The images of al-Juwaynī and his mother, the old women of Nishapur, al-Rāzī and the old townswoman, and the Prophet and the enslaved girl are invoked as congruent archetypes of a simple faith juxtaposed to the knowledge of an elite, learned man. With each narrative turn, the old women of Nishapur are abstracted towards more generalized archetypes of the uneducated “other.” The process of narrativization can develop a hagiographical moment into delocalized tropes that function as polemical archetypes. While old women in medieval Nishapur, mothers of elite male scholars, and enslaved girls in seventh-century Arabia would have experienced different lives historically, they are inflated and conflated into the trope of the unlearned believer in the hands of elite male historians, theologians, and legalists.

The deathbed anecdote is thus displaced as the details of the narrative are manipulated to serve the polemical interests of each successive author. That the hadith recommending the religion of old women sometimes substitutes “desert people” or “Bedouins” for the old women reveals the extent to which the representative figure of fiṭra is narratively fluid, while the learned man—as protagonist, author, and intended reader—retains his gender and social status.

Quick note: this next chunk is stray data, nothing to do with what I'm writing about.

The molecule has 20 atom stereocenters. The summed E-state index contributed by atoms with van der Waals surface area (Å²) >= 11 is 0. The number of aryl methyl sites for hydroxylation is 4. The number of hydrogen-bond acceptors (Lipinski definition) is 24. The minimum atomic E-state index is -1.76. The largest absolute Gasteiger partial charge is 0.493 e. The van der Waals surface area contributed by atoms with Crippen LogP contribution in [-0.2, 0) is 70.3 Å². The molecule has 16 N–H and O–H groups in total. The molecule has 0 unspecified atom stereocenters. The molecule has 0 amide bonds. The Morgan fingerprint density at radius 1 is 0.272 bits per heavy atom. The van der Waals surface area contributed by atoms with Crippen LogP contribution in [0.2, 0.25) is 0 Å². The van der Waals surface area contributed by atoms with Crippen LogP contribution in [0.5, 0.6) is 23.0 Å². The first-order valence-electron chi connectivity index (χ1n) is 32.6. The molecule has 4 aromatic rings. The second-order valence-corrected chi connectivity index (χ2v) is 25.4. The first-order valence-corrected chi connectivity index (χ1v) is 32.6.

The end of the narrative cycle

After recounting his version of the deathbed anecdote, modern Saudi scholar Safar al-Ḥawālī concludes with the following polemical reflection:

It is true that the creed of the old women of Nishapur is good, and it is better than the creed of the people of kalām, the people of confusion and misguidance and doubt—may God protect us from that. However, is there not something that is better than the religion of old women or the creed of old women? Indeed, it is the creed of those firmly rooted in knowledge. Why should we not wish, then, that we may die upon the creed of those firmly rooted in knowledge? Those that say, “If I were to receive a sudden revelation, my certainty would not increase.”